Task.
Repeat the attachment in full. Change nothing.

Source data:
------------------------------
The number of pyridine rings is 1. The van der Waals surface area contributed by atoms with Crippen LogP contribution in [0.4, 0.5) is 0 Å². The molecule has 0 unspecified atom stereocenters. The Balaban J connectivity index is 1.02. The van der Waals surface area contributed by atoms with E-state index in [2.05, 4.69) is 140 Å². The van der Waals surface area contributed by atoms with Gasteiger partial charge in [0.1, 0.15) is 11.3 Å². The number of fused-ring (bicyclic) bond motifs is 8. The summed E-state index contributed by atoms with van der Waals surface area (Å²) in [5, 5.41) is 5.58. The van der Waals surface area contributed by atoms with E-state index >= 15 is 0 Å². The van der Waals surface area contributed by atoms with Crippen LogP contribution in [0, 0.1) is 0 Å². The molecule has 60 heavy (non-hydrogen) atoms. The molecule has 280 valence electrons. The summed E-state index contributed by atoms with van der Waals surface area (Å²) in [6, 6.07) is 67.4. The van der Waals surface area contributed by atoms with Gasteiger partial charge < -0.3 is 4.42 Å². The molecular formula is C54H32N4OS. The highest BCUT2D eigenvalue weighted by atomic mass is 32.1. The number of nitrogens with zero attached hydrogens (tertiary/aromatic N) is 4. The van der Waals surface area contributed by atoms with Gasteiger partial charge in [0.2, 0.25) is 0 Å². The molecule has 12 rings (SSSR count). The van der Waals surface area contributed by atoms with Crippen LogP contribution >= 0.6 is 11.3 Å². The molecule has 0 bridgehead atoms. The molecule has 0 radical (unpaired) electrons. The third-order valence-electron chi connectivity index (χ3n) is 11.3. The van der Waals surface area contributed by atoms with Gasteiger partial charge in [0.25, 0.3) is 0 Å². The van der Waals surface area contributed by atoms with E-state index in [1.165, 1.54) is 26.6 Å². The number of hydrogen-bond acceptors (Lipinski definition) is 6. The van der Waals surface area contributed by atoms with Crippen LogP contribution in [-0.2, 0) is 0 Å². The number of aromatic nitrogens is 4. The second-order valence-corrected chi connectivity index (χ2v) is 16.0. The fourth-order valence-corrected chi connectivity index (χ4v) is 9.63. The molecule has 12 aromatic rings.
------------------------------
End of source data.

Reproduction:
The number of pyridine rings is 1. The van der Waals surface area contributed by atoms with Crippen LogP contribution in [0.4, 0.5) is 0 Å². The molecule has 0 unspecified atom stereocenters. The Balaban J connectivity index is 1.02. The van der Waals surface area contributed by atoms with E-state index in [2.05, 4.69) is 140 Å². The van der Waals surface area contributed by atoms with Gasteiger partial charge in [0.1, 0.15) is 11.3 Å². The number of fused-ring (bicyclic) bond motifs is 8. The summed E-state index contributed by atoms with van der Waals surface area (Å²) in [5, 5.41) is 5.58. The van der Waals surface area contributed by atoms with E-state index >= 15 is 0 Å². The van der Waals surface area contributed by atoms with Crippen LogP contribution in [0, 0.1) is 0 Å². The molecule has 60 heavy (non-hydrogen) atoms. The molecule has 280 valence electrons. The summed E-state index contributed by atoms with van der Waals surface area (Å²) in [6, 6.07) is 67.4. The van der Waals surface area contributed by atoms with Gasteiger partial charge < -0.3 is 4.42 Å². The molecular formula is C54H32N4OS. The highest BCUT2D eigenvalue weighted by atomic mass is 32.1. The number of nitrogens with zero attached hydrogens (tertiary/aromatic N) is 4. The van der Waals surface area contributed by atoms with Gasteiger partial charge in [0.2, 0.25) is 0 Å². The molecule has 12 rings (SSSR count). The van der Waals surface area contributed by atoms with Crippen LogP contribution >= 0.6 is 11.3 Å². The molecule has 0 bridgehead atoms. The molecule has 0 radical (unpaired) electrons. The third-order valence-electron chi connectivity index (χ3n) is 11.3. The van der Waals surface area contributed by atoms with Gasteiger partial charge in [0.25, 0.3) is 0 Å². The van der Waals surface area contributed by atoms with E-state index in [1.165, 1.54) is 26.6 Å². The number of hydrogen-bond acceptors (Lipinski definition) is 6. The van der Waals surface area contributed by atoms with Crippen LogP contribution in [-0.2, 0) is 0 Å². The number of aromatic nitrogens is 4. The second-order valence-corrected chi connectivity index (χ2v) is 16.0. The fourth-order valence-corrected chi connectivity index (χ4v) is 9.63. The molecule has 12 aromatic rings.